Find your holes on the bottom side of the board and push your needle through as straight as possible. Pull one end of the cord through to the top.
Use the needle to go through the back of the button and pull the end of the cord through.
Then put the needle back through the hole to bring the cord end back through to the bottom side.
Pull the cord tight and secure with staples. Stapling in multiple directions makes sure it doesn’t slip over time.
We got these DALFRED bar stools from IKEA as sort of a temporary thing. At $40 a pop they were a pretty good option and close enough to what we were looking for at the time. Eventually I got bored with them and they didn’t go with the rest of our room. I didn’t feel like buying new ones though. I had Rust-Oleum gold spray paint left over from my dresser makeover so I whipped that out and decided to jazz them up a little.
Originally I just wanted to give a gold dipped look to the legs but ended up taking them apart to do the seat and inner ring. First, I taped off the amount I wanted to paint on the legs. I used a piece of plastic wrap to block the rest of the leg from getting overspray. You can use more tape if you want to be proper about it.
Quick Tips: 1) Spray in a well ventilated area. 2) If you get spray paint on your hands use veg oil then dish soap to get it off. 3) If you decide to paint your seat, and it’s going to get a lot of use, it’s probably a good idea to spray some sealer on it.
Anywayyyy this is how they turned out:
I did the hardware too. Ooo lala.
Before and after. It was really easy and took no time at all. The total project (for 2) runs under $100!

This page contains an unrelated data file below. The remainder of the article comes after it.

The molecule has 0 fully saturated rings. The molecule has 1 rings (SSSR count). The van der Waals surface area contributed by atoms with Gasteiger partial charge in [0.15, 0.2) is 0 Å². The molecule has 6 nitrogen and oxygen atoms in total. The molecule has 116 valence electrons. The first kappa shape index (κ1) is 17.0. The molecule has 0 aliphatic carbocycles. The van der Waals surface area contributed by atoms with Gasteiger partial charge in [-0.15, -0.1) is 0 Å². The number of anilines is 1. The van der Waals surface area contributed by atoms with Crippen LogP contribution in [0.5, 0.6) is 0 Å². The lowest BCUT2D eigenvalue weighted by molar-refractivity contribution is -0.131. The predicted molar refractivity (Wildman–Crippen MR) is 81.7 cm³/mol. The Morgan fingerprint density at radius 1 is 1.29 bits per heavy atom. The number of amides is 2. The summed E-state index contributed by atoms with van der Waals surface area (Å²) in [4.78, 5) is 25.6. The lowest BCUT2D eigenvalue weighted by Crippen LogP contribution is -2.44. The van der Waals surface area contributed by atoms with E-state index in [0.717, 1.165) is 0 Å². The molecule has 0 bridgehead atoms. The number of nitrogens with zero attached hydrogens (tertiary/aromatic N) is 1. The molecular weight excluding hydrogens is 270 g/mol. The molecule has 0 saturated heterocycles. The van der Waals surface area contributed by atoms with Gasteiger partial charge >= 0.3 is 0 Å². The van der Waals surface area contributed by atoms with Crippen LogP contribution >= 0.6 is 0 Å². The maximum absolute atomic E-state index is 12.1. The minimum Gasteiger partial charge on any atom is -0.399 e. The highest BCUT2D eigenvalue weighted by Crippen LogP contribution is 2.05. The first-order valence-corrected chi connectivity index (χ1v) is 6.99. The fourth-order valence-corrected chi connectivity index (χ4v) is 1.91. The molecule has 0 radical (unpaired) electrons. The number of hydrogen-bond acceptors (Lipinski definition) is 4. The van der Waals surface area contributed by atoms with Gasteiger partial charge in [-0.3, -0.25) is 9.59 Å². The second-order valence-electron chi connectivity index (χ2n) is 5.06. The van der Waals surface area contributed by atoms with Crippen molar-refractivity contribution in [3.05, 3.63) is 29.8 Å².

You guys, I have slacked on updates for you. I am the worst. Remember that banquette I made awhile back (last year)? Remember how I wanted a different fabric and planned on changing it? Yeah I changed it…like…forever ago. The new canvas goes so much better with my original vision inspired by my favorite cafés in Paris and my own personal style. I’m hoping to score some new furniture and accessories for the new look too.
I got this fabric at Ikea for $8/yard. It was fantastic to work with and is exactly what I originally intended for this piece.
Head over to the original tutorial for instructions on how I hacked this Ikea Expedit bookcase.
I put the large mirror above the banquette because hanging mirrors and pictures higher up on walls creates the illusion of higher ceilings, because it draws your eye up…or something. Also because it reflects sunlight and chandelier light into my adjacent kitchen. Plus I just like it there. To finish up the space, I displayed my metallic prints of the LA Farmers Market in 1946 in frames from Ikea and grouped them in a set of 4. I love these prints because theyre vintage and they’re food themed without being too obvious. The mid-century fruit bowl was a lucky find at Goodwill for $2.